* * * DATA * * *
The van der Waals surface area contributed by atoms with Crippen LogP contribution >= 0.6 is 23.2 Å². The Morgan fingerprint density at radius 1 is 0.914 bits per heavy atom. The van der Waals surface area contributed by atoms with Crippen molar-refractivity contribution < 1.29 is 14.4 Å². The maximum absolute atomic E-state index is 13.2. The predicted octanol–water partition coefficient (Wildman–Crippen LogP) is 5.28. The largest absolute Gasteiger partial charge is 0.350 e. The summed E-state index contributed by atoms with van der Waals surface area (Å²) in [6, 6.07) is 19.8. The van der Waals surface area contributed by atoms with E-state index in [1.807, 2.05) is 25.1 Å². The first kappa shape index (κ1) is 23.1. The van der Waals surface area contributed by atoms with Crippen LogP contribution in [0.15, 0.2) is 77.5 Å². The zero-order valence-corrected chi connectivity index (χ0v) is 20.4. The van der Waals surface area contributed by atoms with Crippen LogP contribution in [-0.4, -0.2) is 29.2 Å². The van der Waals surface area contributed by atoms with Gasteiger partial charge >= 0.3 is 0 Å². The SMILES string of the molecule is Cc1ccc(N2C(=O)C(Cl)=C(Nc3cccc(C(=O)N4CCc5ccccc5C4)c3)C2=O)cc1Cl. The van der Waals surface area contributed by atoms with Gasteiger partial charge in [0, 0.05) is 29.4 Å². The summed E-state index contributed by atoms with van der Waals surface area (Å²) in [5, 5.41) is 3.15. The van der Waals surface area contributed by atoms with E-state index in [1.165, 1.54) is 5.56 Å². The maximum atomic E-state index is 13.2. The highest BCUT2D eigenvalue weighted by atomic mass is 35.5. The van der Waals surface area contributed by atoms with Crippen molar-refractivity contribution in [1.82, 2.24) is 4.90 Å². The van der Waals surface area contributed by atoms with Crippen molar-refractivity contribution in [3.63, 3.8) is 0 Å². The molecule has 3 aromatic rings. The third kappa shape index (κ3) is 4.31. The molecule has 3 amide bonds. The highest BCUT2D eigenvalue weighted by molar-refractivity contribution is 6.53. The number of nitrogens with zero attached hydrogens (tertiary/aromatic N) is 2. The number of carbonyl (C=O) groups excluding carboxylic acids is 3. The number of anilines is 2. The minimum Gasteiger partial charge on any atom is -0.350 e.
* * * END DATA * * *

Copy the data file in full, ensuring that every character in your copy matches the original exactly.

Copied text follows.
The van der Waals surface area contributed by atoms with Crippen LogP contribution >= 0.6 is 23.2 Å². The Morgan fingerprint density at radius 1 is 0.914 bits per heavy atom. The van der Waals surface area contributed by atoms with Crippen molar-refractivity contribution < 1.29 is 14.4 Å². The maximum absolute atomic E-state index is 13.2. The predicted octanol–water partition coefficient (Wildman–Crippen LogP) is 5.28. The largest absolute Gasteiger partial charge is 0.350 e. The summed E-state index contributed by atoms with van der Waals surface area (Å²) in [6, 6.07) is 19.8. The van der Waals surface area contributed by atoms with E-state index in [1.807, 2.05) is 25.1 Å². The first kappa shape index (κ1) is 23.1. The van der Waals surface area contributed by atoms with Crippen LogP contribution in [0.15, 0.2) is 77.5 Å². The zero-order valence-corrected chi connectivity index (χ0v) is 20.4. The van der Waals surface area contributed by atoms with Crippen LogP contribution in [-0.4, -0.2) is 29.2 Å². The van der Waals surface area contributed by atoms with Gasteiger partial charge >= 0.3 is 0 Å². The SMILES string of the molecule is Cc1ccc(N2C(=O)C(Cl)=C(Nc3cccc(C(=O)N4CCc5ccccc5C4)c3)C2=O)cc1Cl. The van der Waals surface area contributed by atoms with Gasteiger partial charge in [0, 0.05) is 29.4 Å². The summed E-state index contributed by atoms with van der Waals surface area (Å²) in [5, 5.41) is 3.15. The van der Waals surface area contributed by atoms with E-state index in [1.165, 1.54) is 5.56 Å². The maximum atomic E-state index is 13.2. The highest BCUT2D eigenvalue weighted by atomic mass is 35.5. The van der Waals surface area contributed by atoms with Crippen molar-refractivity contribution in [1.82, 2.24) is 4.90 Å². The van der Waals surface area contributed by atoms with Crippen molar-refractivity contribution in [3.63, 3.8) is 0 Å². The molecule has 3 aromatic rings. The third kappa shape index (κ3) is 4.31. The molecule has 3 amide bonds. The highest BCUT2D eigenvalue weighted by molar-refractivity contribution is 6.53. The number of nitrogens with zero attached hydrogens (tertiary/aromatic N) is 2. The number of carbonyl (C=O) groups excluding carboxylic acids is 3. The number of anilines is 2. The minimum Gasteiger partial charge on any atom is -0.350 e.